The majority of developed countries should bear their share of responsibility in accommodating refugees

Mutual concerns for Belgium and Australia, in particular immigration, were considered over a working lunch between the Belgian and Australian ministers for foreign affairs, Didier Reynders and Julie Bishop.

Their exchanges revolved around “global shared issues such as security, international terrorism and a thorough debate upon immigration,” Minister Reynders explained to the Belga press agency, upon coming out of the meeting.

The Liberal minister is of the opinion that it is in the interests of both parties to exchange ideas on practices around migration, especially as to how each should bear responsibility in this regard.

Mr Reynders approaches the migration phenomenon using a two-pronged approach.

On the one hand, “there are the refugees which each country should welcome in, indeed in Australia, as in Europe, Canada, and the USA (…). The majority of developed countries have a role to play in accommodating such immigrants,” he confirms.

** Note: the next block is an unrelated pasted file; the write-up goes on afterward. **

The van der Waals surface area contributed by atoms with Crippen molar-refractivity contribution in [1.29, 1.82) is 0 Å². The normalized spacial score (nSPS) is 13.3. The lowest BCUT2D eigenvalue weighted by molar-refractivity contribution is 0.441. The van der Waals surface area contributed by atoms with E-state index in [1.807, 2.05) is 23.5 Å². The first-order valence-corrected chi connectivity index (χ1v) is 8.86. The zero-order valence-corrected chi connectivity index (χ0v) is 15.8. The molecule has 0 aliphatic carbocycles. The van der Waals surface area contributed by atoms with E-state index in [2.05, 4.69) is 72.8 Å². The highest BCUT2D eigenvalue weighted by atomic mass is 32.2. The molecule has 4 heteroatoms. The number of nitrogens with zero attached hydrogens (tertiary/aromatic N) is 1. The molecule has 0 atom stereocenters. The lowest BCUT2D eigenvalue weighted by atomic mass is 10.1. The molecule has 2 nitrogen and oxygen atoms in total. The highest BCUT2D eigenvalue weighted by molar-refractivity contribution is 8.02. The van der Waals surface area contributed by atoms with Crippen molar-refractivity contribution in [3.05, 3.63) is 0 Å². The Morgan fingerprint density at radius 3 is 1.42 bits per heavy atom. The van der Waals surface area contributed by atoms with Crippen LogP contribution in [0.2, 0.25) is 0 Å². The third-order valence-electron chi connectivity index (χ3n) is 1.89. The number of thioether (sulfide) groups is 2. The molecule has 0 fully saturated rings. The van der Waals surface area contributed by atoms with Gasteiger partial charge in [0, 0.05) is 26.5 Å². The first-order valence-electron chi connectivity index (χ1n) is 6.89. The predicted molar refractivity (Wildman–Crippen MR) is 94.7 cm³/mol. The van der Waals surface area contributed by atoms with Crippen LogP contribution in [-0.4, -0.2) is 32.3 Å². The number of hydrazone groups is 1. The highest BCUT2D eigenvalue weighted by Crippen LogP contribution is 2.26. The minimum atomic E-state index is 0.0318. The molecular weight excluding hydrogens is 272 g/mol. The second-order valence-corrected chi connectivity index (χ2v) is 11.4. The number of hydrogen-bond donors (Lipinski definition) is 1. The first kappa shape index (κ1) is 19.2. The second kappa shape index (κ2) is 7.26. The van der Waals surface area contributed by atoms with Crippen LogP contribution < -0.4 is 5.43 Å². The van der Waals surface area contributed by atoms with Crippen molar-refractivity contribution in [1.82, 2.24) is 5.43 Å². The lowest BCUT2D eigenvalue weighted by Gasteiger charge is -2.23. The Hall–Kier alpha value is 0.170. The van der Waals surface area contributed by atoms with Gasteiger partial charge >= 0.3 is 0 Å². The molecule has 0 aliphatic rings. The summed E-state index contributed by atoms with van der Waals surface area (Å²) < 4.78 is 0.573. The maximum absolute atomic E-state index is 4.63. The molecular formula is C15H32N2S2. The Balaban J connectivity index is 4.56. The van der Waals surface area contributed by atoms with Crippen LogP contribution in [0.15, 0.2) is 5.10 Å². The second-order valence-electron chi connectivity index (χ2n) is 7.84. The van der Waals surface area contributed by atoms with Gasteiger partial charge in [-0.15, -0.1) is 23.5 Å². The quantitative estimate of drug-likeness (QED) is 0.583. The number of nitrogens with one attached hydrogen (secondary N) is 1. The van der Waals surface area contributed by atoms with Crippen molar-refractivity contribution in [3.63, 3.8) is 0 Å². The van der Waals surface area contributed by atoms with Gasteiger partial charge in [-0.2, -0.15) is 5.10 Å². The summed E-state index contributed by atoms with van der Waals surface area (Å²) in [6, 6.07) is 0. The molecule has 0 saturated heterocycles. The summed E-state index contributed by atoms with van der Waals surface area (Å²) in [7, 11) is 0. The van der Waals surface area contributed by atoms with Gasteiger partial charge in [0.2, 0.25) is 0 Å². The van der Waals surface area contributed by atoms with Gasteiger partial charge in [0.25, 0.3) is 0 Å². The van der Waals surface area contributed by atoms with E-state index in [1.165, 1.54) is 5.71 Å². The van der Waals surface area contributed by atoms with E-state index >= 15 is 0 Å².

However, on the other hand, when speaking of economic migration, the minister notes, “In Anglo-Saxon countries, there is a type of economic immigration specifically selected by the host country. In Europe, there are many difficulties which need to be worked upon in this field. I remain convinced that we will have to do so.”

The Minister thus considers that there is a two-tier discussion to undertake. “This includes the debate which is especially seen in Australia. Its facets include how to accommodate in the most open-minded way those persecuted in their home countries. There should also be discussion upon economic migration.”

He says, “We should not give out the misleading impression that we are closing borders yet refusing to stare the reality of migration in the face.”

The author: Margareta STROOT

Margareta Stroot, a multi-talented individual, calls Brussels her home. With a unique blend of careers, she balances her time as a part-time journalist and a part-time real estate agent. Margareta's deep-rooted knowledge of the city of Brussels, where she resides, has proven invaluable in both of her roles. Her journalism captures the essence of the city, while her real estate expertise helps others find their perfect homes in the vibrant Belgian capital.

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